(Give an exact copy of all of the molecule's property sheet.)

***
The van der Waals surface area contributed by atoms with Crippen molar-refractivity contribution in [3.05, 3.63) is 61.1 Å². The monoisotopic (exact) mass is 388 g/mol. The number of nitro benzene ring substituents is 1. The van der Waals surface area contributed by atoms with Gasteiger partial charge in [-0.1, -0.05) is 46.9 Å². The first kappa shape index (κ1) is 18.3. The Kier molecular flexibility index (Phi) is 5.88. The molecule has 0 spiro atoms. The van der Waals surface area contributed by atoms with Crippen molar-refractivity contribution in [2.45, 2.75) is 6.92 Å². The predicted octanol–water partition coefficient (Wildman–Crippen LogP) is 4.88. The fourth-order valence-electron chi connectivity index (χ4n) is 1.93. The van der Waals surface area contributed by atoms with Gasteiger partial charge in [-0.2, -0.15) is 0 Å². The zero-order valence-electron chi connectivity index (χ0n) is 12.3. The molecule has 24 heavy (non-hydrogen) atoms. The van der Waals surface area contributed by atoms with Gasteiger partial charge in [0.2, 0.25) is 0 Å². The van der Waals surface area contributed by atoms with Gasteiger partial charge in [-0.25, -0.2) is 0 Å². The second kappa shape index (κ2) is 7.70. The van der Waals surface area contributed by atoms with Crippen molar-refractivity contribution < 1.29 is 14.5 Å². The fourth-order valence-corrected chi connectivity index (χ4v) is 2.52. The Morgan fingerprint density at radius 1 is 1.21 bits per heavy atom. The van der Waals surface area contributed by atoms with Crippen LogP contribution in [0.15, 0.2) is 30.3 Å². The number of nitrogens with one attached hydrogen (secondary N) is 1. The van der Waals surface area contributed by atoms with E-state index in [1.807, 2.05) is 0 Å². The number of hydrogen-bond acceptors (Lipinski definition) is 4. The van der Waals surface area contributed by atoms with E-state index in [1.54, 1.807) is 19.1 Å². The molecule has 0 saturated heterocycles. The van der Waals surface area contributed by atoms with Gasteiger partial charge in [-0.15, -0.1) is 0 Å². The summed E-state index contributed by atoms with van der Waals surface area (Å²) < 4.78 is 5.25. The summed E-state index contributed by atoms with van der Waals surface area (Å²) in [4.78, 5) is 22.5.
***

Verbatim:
The van der Waals surface area contributed by atoms with Crippen molar-refractivity contribution in [3.05, 3.63) is 61.1 Å². The monoisotopic (exact) mass is 388 g/mol. The number of nitro benzene ring substituents is 1. The van der Waals surface area contributed by atoms with Gasteiger partial charge in [-0.1, -0.05) is 46.9 Å². The first kappa shape index (κ1) is 18.3. The Kier molecular flexibility index (Phi) is 5.88. The molecule has 0 spiro atoms. The van der Waals surface area contributed by atoms with Crippen molar-refractivity contribution in [2.45, 2.75) is 6.92 Å². The predicted octanol–water partition coefficient (Wildman–Crippen LogP) is 4.88. The fourth-order valence-electron chi connectivity index (χ4n) is 1.93. The van der Waals surface area contributed by atoms with Gasteiger partial charge in [-0.2, -0.15) is 0 Å². The zero-order valence-electron chi connectivity index (χ0n) is 12.3. The molecule has 24 heavy (non-hydrogen) atoms. The van der Waals surface area contributed by atoms with Gasteiger partial charge in [0.2, 0.25) is 0 Å². The van der Waals surface area contributed by atoms with Gasteiger partial charge in [-0.25, -0.2) is 0 Å². The second kappa shape index (κ2) is 7.70. The van der Waals surface area contributed by atoms with Crippen molar-refractivity contribution < 1.29 is 14.5 Å². The fourth-order valence-corrected chi connectivity index (χ4v) is 2.52. The Morgan fingerprint density at radius 1 is 1.21 bits per heavy atom. The van der Waals surface area contributed by atoms with Crippen LogP contribution in [0.15, 0.2) is 30.3 Å². The number of nitrogens with one attached hydrogen (secondary N) is 1. The van der Waals surface area contributed by atoms with E-state index in [1.807, 2.05) is 0 Å². The number of hydrogen-bond acceptors (Lipinski definition) is 4. The van der Waals surface area contributed by atoms with E-state index in [1.54, 1.807) is 19.1 Å². The molecule has 0 saturated heterocycles. The van der Waals surface area contributed by atoms with Gasteiger partial charge in [-0.15, -0.1) is 0 Å². The summed E-state index contributed by atoms with van der Waals surface area (Å²) < 4.78 is 5.25. The summed E-state index contributed by atoms with van der Waals surface area (Å²) in [4.78, 5) is 22.5.